Camping in -24C temperatures is not the typical way to meet former US Vice Presidents. Yet that’s exactly what happened at this year’s World Economic Forum Annual Meeting in Davos. On 18 January, of group of leading scientists set up an Arctic Basecamp at Davos and hosted a VIP Arctic science briefing. As co-organizers of this event, we were delighted to have over 80 VIP participants, as well as keynote speeches from Al Gore, former US Vice President and Chair of the Climate Reality Project and Christiana Figueres, former Executive Secretary of the United Nations Framework Convention on Climate Change.

The Arctic Basecamp at Davos meeting had four key objectives: to present state-of-the-art research showing the dramatic changes occurring in the Arctic, to explain how these changes impact Arctic and non-Arctic countries alike; to outline the global economic risks related to Arctic change; and to present a call to action to world leaders and top decision-makers at Davos.

None of us had previously been to Forum's meeting at Davos, but we certainly look forward to going back - and not just for the winter camping. The Forum's Annual Meeting engages the foremost political, business and other leaders of society to shape global, regional and industry agendas. There’s no better place to discuss global risks and to kick-start global solutions.

Scientific evidence on Arctic change is unequivocal and it is sending us a warning cry that has profound consequences and global risks. Yet the risks from Arctic change remain invisible to the world’s most powerful decision-makers. We wanted to change that.

Our message to the world’s most powerful global audience was to convey that long-term negative changes in the Arctic pose serious socio-economic risks to the rest of the world. The Arctic is the bellwether for the world’s climate, and Arctic scientists have clear evidence that:

1. Climate change is real; it is happening now and humans are largely responsible.

2. The Arctic and high mountain regions are undergoing dramatic changes related to global warming. Long-term measurements clearly demonstrate that the Arctic is warming at a rate over twice the global average. Extreme events are becoming more common in some regions of the Arctic.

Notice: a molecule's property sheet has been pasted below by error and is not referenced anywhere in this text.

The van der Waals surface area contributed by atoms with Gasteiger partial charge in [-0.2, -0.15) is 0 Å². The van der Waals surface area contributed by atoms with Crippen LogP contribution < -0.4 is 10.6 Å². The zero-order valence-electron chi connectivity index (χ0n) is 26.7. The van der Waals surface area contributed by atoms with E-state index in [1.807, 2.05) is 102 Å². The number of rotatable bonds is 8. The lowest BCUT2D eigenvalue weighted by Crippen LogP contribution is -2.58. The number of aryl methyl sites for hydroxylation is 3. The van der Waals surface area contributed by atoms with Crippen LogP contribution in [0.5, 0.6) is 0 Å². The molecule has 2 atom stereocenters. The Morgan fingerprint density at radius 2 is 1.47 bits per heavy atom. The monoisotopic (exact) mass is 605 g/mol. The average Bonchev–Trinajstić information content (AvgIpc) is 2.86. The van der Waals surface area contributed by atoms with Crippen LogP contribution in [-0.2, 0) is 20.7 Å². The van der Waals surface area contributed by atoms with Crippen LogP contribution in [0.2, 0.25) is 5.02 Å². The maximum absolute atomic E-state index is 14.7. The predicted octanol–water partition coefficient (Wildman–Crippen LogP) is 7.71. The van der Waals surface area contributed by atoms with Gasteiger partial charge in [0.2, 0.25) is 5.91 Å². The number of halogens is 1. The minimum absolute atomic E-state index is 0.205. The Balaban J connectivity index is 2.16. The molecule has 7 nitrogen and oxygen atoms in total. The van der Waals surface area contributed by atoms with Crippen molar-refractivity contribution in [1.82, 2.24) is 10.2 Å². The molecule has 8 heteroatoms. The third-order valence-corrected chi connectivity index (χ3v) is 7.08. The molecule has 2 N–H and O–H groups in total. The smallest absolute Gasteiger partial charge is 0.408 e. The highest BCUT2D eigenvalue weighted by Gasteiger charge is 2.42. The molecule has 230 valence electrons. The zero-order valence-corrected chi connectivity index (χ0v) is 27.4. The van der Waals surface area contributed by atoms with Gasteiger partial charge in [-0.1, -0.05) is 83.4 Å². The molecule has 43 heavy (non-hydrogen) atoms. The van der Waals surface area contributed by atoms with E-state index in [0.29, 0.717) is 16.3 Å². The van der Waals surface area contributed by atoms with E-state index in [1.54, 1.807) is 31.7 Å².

3. Long-term scientific measurements clearly demonstrate that the Arctic is warming at a rate over twice the global average. This has increased the melt rate of Arctic glaciers and ice sheets which contributes to global sea level rise and other broader climate consequences. Changes in snow and ice also have large impacts on mountainous nations like Switzerland.

4. The repercussions of Arctic change carry profound global risks for the world’s societies, economies and industry sectors such as agriculture, insurance, infrastructure and shipping.

5. Arctic change requires urgent action from world leaders and top decision-makers, and underscores the need to raise global ambitions by 2018 in line with the Paris Agreement (bearing in mind that a 2°C rise globally would mean up to 5°C increase across the Arctic).

Business leaders like Peter Bakker, President and CEO of the World Business Council for Sustainable Development, were fast to understand that Arctic change is an emerging business risk for many sectors. “It’s not just about the ice melting. This will change weather patterns around the world, making food production around the world unpredictable.”

Hard choices need to be made. These must be evidence-based and not ideologically driven. Business leaders like Peter Bakker, agreed: “Science brings facts. When business has facts it will act.”

We know that science has important answers in assessing the global risks associated with the Arctic ice melt and we made this as visible as possible in Davos. The Arctic Basecamp at Davos called for action from global leaders to apply this year’s Davos theme, Responsive and Responsible Leadership, to address global risks from Arctic change.

Christiana Figueres, former Executive Secretary of the United Nations Framework Convention on Climate Change, said: "We’re seeing signs from the Arctic that climate-change is progressing extremely quickly, even with just 1°C degree of warming. Such incontrovertible evidence of our planet’s distress cannot be ignored and the impacts to the global economy, to food production and civil stability are growing. However, a climate-safe world, where nature thrives and opportunities for all are abundant is still within our line of sight. Actions to arrest global warming pollution are increasing at great pace all around the world. The shift to a low-carbon economy is now unstoppable, but can it be done in a timely fashion? Let us harness that collective consciousness and use it to raise ambition, increase the speed and scale of the transition and deliver a turning point in greenhouse gas emissions by 2020."

Stefan Flückiger, the Swiss Ambassador and Head of the Sectoral Foreign Policies Division, closed the meeting with the hope for an Arctic Basecamp at Davos in 2018. Ultimately, what happens in the Arctic doesn’t stay there. Let’s hope that what happened to the Arctic at Davos doesn’t stay at Davos.

he Arctic Basecamp at Davos 2017 was the result of collaboration between Lancaster University, British Antarctic Survey (BAS) and the Swiss Federal Institute for Forest Snow and Landscape Research (WSL). Find out more in the programme and livestream.